The following is taken from the article at this link: http://www.ihr.org/jhr/v17/v17n2p19_Faurisson.htmlEisenhower, Churchill, de Gaulle
Three of the best known works on the Second World War are General Eisenhower's Crusade in Europe
(New York: Doubleday [Country Life Press], 1948), Winston Churchill's The Second World War
(London: Cassell, 6 vols., 1948-1954), and the Mémoires de guerre
of General de Gaulle (Paris: Plon, 3 vols., 1954-1959). In these three works not the least mention of nαzι gas chambers is to be found.
Eisenhower's Crusade in Europe
is a book of 559 pages; the six volumes of Churchill's Second World War
total 4,448 pages; and de Gaulle's three-volume Mémoires de guerre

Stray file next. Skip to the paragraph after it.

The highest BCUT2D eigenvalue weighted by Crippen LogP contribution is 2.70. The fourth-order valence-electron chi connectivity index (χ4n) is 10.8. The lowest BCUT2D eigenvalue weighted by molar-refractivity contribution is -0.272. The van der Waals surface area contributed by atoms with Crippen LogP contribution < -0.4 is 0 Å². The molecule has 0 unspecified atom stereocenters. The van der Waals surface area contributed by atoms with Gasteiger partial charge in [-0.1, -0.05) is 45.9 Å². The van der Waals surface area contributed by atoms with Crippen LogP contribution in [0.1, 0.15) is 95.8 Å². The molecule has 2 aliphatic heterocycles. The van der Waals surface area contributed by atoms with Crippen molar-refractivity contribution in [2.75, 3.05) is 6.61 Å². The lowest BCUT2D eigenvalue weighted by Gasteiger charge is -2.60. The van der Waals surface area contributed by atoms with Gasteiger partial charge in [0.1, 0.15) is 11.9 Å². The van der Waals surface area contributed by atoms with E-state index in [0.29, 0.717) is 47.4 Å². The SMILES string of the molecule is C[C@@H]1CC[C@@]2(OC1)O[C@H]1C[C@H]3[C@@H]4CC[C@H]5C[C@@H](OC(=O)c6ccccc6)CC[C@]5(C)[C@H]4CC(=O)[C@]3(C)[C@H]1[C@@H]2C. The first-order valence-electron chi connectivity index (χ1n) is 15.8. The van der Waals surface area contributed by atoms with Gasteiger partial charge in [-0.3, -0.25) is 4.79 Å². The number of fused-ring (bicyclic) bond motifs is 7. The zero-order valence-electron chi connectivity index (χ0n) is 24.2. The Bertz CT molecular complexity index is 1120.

is 2,054 pages. In this mass of writing, which altogether totals 7,061 pages (not including the introductory parts), published from 1948 to 1959, one will find no mention either of nαzι "gas chambers," a "genocide" of the Jews, or of "six million" Jєωιѕн victims of the war.Elie Wiesel
The same goes for the autobiographical account, Night
(New York: Hill and Wang, 1960), in which Elie Wiesel relates his experience of Auschwitz and Buchenwald. Moreover, in the first volume of his memoirs, All Rivers Run to the Sea
(New York: Random House/Knopf, 1995, p. 74), he writes, "Let the gas chambers remain closed to prying eyes, and to imagination."